SPEN spoke with Dr. Imelda Santos Caleon, a Senior Research Scientist and Assistant Dean of Partnerships and Programme Director of the Lifelong Learning, Cognition and Wellbeing Research Programme at the Office of Education Research, National Institute of Education (NIE), Nanyang Technological University (NTU), Singapore.
Dr Caleon has been working closely with several schools in Singapore as a research collaborator and consultant to develop and implement positive education interventions tailored for diverse groups of learners and to assess the impact of these. Her work includes using and developing positive psychology approaches to facilitate learners’ conceptual and mindset change, and building resources (emotional, psychological, social and cognitive) that help learners, especially at-risk students to thrive in school and beyond.
In her studies, she focuses on learners who are at risk due to prolonged poor academic performance, and those who are socially and emotionally at risk, that is, those with low social competence, emotional regulation and those who experience moderate to high perceived stress. To help these learners, Dr Caleon says that a key approach used by her team and herself has been the cultivation of gratitude and hope among students. Here are her perspectives on positive education and insights from her work with Singapore schools and schools in the Philippines.
Positive psychology is a growing field in psychology that focuses on examining factors, processes and conditions that help individuals to achieve high levels of well-being and flourish. As what Prof Martin Seligman, the person who has stirred and revived interest in this field, has shared, positive psychology is about what works rather than what is wrong with human functioning. In simpler terms, I conceive positive psychology as a science that examines how individuals can become the best version of themselves.
Positive education applies the principles and findings surfaced from positive psychology research in schools to better support student development. A school that adopts a positive education framework would have two goals: to develop not only academic skills but also skills of well-being and character development. I believe having a holistic approach in educating students is important because our students are facing a challenging world characterized by uncertainties and complexities. There have also been reports both in the academic and mainstream literature that an increasing number of people, young and old, suffer from socio-emotional issues such as anxiety and depression. Our students need to be strengthened emotionally, socially and intellectually to better adapt to this world.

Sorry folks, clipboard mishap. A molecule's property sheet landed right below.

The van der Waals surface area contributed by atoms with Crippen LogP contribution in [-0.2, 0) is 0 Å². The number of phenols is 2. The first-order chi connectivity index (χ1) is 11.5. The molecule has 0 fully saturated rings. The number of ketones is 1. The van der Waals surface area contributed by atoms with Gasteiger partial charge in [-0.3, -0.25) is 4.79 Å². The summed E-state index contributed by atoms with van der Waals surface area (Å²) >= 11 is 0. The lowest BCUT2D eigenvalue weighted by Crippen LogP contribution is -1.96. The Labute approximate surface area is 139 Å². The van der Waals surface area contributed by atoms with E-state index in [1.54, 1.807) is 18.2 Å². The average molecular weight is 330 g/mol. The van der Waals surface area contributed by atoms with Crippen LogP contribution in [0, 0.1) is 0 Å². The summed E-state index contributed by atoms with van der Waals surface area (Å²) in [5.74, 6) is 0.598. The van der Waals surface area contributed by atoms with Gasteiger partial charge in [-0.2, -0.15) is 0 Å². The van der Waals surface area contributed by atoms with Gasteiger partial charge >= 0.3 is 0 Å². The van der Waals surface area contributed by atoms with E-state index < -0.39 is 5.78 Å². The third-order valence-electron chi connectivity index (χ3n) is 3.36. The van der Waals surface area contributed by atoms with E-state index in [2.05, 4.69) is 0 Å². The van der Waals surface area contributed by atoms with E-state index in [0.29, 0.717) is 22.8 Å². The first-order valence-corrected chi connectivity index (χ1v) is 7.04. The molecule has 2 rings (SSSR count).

We have implemented some positive education resource packages in Singapore secondary schools. We found some evidence that the Gratitude package was effective in improving gratitude, peer relationships and reducing stress. The Hope package was found to improve students’ use of productive learning strategies. The Self-discovery package was also found to be helpful in improving social connections amongst students and reducing stress.
In the Philippines, one school system attended by high-ability students implemented an adapted version of the Gratitude package. The results demonstrate the potential benefits of gratitude intervention on psychological (i.e., gratitude and resilience), well-being (i.e., depressive symptoms, perceived stress, and anxiety) and social outcomes (i.e., relatedness with parents, teachers and friends), particularly for students who started off with low levels of gratitude.
Resilience refers to positive or successful adaptation to challenges and adversities. It is a process that is promoted by multiple factors. One factor is our disposition to bounce back quickly after experiencing stressful or challenging situations. The other factors come from our environment—the social support we receive and the opportunities provided to us.
In the context of our study, students who developed academic resilience are those who were initially failing in Secondary One and then received at least a passing mark in their subjects after three years. We also identified students who perceived themselves to have the disposition to recover quickly after failure and then improve.
Teacher support, especially in areas that promote positive relationships and guide students on how to carry out school tasks, are very important. Students’ ability to set goals and deal with failure also emerged as key factors contributing to students’ resilience development.
A key factor to nurturing academic resilience is building positive relationships. This is especially important for lower achieving students who are more likely to experience poor family support and a number of family issues. Teachers need to invest more time and effort to speak with and get to know them. Another factor is making learning more meaningful for the students. This can be done by making explicit connections of what students learn with their daily lives and emphasizing connectedness in what students learn. Greater flexibility in creating classroom structures and engaging students are also important.
I think for parents, relationship is key. Parents will do well to guide their children through life’s challenges and help them to process and learn from failure.
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